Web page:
The interplanetary dust cloud has been studied for many
years in order to understand its nature, origin, and relationship to
planetary systems (our own, as well as extrasolar systems).
interplanetary dust particles (IDPs) not only scatter solar light (called
light", which is confined to the
the IDPs also produce
thermal emission, which is the most prominent feature of the night-sky light
in the 5-50 micrometer wavelength domain (Levasseur-Regourd, A.C.
The grains characterizing the infrared emission near the
typical sizes of 10-100 micrometers (Backman, D.,
1997). The total
mass of the interplanetary dust cloud is about the mass of an
radius 15 km (with density of about 2.5 g/cm3).
The sources of IDPs include at least: asteroid collisions,
and collisions in the inner solar system,
Belt collisions, and interstellar medium (ISM) grains (Backman, D., 1997).
Indeed, one of the longest-standing controversies debated in the interplanetary
dust community revolves around the relative contributions to the interplanetary
dust cloud from asteroid collisions and cometary activity.
The main physical processes "affecting" (destruction or expulsion mechanisms)
IDPs are: expulsion by
Poynting-Robertson (PR) radiation drag,
pressure (with significant electromagnetic effects), sublimation, mutual
collisions, and the dynamical effects of planets (Backman, D., 1997).
The lifetimes of these dust particles are very short compared to the lifetime
Solar System. If one finds grains around a star that is older than about
10^8 years, then the grains must have been from recently released fragments of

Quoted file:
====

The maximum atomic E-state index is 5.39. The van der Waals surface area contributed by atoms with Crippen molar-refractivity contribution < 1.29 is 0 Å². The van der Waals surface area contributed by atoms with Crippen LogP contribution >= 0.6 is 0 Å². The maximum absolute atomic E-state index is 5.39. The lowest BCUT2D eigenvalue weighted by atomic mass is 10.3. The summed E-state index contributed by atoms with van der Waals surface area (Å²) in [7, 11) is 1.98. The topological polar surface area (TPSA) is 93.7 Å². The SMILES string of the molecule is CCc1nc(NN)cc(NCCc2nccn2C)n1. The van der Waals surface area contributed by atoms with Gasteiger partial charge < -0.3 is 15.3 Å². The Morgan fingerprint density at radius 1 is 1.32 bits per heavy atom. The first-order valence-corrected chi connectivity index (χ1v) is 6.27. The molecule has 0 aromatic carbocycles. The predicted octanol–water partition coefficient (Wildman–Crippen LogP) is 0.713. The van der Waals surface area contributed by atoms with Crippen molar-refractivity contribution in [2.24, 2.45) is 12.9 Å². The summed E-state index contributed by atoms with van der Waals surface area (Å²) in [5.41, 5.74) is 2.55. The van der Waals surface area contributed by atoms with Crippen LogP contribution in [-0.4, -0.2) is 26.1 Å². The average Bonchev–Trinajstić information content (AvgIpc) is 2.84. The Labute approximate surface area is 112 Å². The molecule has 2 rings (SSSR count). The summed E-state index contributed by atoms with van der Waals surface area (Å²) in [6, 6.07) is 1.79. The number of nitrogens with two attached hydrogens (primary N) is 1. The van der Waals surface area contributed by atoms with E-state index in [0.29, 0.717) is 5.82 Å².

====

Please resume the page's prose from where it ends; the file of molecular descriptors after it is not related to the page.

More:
larger objects, i.e. they cannot be leftover grains from the
protoplanetary nebula (Backman, private communication). Therefore, the
grains would be "later-generation" dust. The zodiacal dust in the solar system
is 99.9% later-generation dust and 0.1% intruding ISM dust. All primordial
grains from the Solar System's formation have been removed long ago.
The interplanetary dust cloud has a complex structure (Reach, W., 1997).
Apart from a background density, this includes:
- At least 8
dust trails -- their source is thought to be short-period comets.
- A number of Dust bands, the sources of which are thought to be
asteroid families in the
belt. The three strongest bands arise from the
Themis family, the
Koronis family, and the
Other source families include the
Eunomia, and possibly the
Hygiea families (Reach et al 1996).
- at least 2 resonant dust rings are known (for example, the Earth-resonant
dust ring, although every planet in the solar system is thought to have a
resonant ring with a "wake") (Dermott, S.F. et al., 1994, 1997)